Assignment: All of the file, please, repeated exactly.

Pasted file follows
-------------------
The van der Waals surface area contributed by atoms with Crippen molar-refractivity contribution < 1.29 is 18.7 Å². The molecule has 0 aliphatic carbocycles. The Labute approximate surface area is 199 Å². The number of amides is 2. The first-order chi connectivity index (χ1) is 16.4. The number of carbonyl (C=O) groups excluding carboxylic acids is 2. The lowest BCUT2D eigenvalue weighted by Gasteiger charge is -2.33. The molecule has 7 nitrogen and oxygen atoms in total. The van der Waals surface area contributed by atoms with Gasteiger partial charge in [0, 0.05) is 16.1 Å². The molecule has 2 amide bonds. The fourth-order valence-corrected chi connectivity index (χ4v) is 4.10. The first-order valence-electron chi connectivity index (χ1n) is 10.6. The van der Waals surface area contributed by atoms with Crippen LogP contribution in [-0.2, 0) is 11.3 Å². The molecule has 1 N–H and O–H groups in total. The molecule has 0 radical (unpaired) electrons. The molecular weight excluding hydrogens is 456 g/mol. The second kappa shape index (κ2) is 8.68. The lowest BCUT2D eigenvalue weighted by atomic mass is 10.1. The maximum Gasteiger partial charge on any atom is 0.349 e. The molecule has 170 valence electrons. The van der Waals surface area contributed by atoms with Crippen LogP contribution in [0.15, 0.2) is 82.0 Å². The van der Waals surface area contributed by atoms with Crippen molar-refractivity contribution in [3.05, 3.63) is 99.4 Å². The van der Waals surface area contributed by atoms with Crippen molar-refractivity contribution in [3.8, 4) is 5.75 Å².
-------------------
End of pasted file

The van der Waals surface area contributed by atoms with Crippen molar-refractivity contribution < 1.29 is 18.7 Å². The molecule has 0 aliphatic carbocycles. The Labute approximate surface area is 199 Å². The number of amides is 2. The first-order chi connectivity index (χ1) is 16.4. The number of carbonyl (C=O) groups excluding carboxylic acids is 2. The lowest BCUT2D eigenvalue weighted by Gasteiger charge is -2.33. The molecule has 7 nitrogen and oxygen atoms in total. The van der Waals surface area contributed by atoms with Gasteiger partial charge in [0, 0.05) is 16.1 Å². The molecule has 2 amide bonds. The fourth-order valence-corrected chi connectivity index (χ4v) is 4.10. The first-order valence-electron chi connectivity index (χ1n) is 10.6. The van der Waals surface area contributed by atoms with Crippen LogP contribution in [-0.2, 0) is 11.3 Å². The molecule has 1 N–H and O–H groups in total. The molecule has 0 radical (unpaired) electrons. The molecular weight excluding hydrogens is 456 g/mol. The second kappa shape index (κ2) is 8.68. The lowest BCUT2D eigenvalue weighted by atomic mass is 10.1. The maximum Gasteiger partial charge on any atom is 0.349 e. The molecule has 170 valence electrons. The van der Waals surface area contributed by atoms with Crippen LogP contribution in [0.15, 0.2) is 82.0 Å². The van der Waals surface area contributed by atoms with Crippen molar-refractivity contribution in [3.05, 3.63) is 99.4 Å². The van der Waals surface area contributed by atoms with Crippen molar-refractivity contribution in [3.8, 4) is 5.75 Å².